mp3

SaveSave

Improv Tip Week # 49-Shapes AND Malaria Fundraiser Day 1

Welcome everyone to Week #49 AND Day 1 of JKM’s Fundraiser to eradicate Malaria! Did you know that Malaria is 100% preventable? Yet, Malaria kills over one million people each year; 85% of those are children under the age of 5. Today, tomorrow and Wednesday 100% of all Targeting: Improvisation With Purpose book sales, booked Skype Lessons or clinics (they can be for later dates) will be going to help eradicating Malaria by purchasing bed nets for children.

We will be teaming up with HappyBirthdayNate.com and World Vision to do our part in making sure children’s lives are spared from Malaria. If you would like to donate without purchasing a book or scheduling a lesson/clinic, you can go directly to the site above to donate. Otherwise, you can go directly to our Digital Store to make your purchase or to schedule a Skype lesson or Clinic.

In this week’s tip (week #49), we’re going to look at taking a lick and using that lick’s shape to create new ideas. There are times when I’m improvising that I like to think about the shapes of the lines I’m playing. I’ve talked to a number of guitarists and pianists who prefer to think of shapes when they improvise because it’s conducive to their instrument. I think every instrumentalist can apply this concept. To start out, let’s take a look at one of the most common licks found in jazz: the “Cry Me A River” lick (or CMAR).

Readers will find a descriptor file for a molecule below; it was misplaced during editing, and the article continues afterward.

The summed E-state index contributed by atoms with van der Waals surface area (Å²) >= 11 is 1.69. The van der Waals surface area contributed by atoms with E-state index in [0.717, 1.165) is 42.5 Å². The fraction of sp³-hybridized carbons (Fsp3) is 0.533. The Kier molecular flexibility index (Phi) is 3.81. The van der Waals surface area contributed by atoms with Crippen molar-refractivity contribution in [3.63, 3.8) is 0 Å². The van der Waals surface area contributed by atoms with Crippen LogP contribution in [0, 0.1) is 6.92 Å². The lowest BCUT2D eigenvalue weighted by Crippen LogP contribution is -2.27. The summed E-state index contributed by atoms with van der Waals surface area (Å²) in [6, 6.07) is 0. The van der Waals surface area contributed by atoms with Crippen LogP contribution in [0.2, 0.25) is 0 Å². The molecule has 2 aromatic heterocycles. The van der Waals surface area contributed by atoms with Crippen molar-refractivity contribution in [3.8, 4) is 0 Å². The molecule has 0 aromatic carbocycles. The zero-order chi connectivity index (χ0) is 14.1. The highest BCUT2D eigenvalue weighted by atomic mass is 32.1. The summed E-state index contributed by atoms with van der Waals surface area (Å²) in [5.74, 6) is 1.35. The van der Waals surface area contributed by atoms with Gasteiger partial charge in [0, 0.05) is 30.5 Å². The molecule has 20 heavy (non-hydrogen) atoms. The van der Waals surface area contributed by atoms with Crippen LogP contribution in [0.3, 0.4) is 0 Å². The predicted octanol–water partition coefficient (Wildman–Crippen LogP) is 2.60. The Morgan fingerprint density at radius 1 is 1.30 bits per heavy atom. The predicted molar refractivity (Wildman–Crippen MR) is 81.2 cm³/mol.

We’ve talked about using licks in other harmonic situations in past week’s, but this time let’s look at the overall shape of the line without any stems or rhythms:

The above graphic gives you a very good idea of the shape of the line. Now, let’s take a look at it without any sharps or flats and truly the shape of the line:

Now we can apply that shape to whatever rhythm or note length value we like to create a new line based on the original shape. The example below is taking the notes verbatim from the example below, but changing up the rhythm. I’m listening to a heavy shuffle tune now so I made this example with the intent of it fitting over that groove. This example could be played over a number of different harmonies:

The next example stems off of the same idea above, but combines it with the notes from the original riff. Note how we now have a completely different line then the original lick yet they’re still related:

I hope you’ve enjoyed this week’s tip and have found it useful to your playing! Please feel free to share this tip and site with your friends, students, colleagues or other sites that you’re a contributor. Also, please share what we’re doing with HappyBirthdayNate.com even beyond our fundraiser period. They’re raising awareness and funds through October 2012. Let’s continue to do our part to help those in need.

SaveSave

SaveSave

SaveSave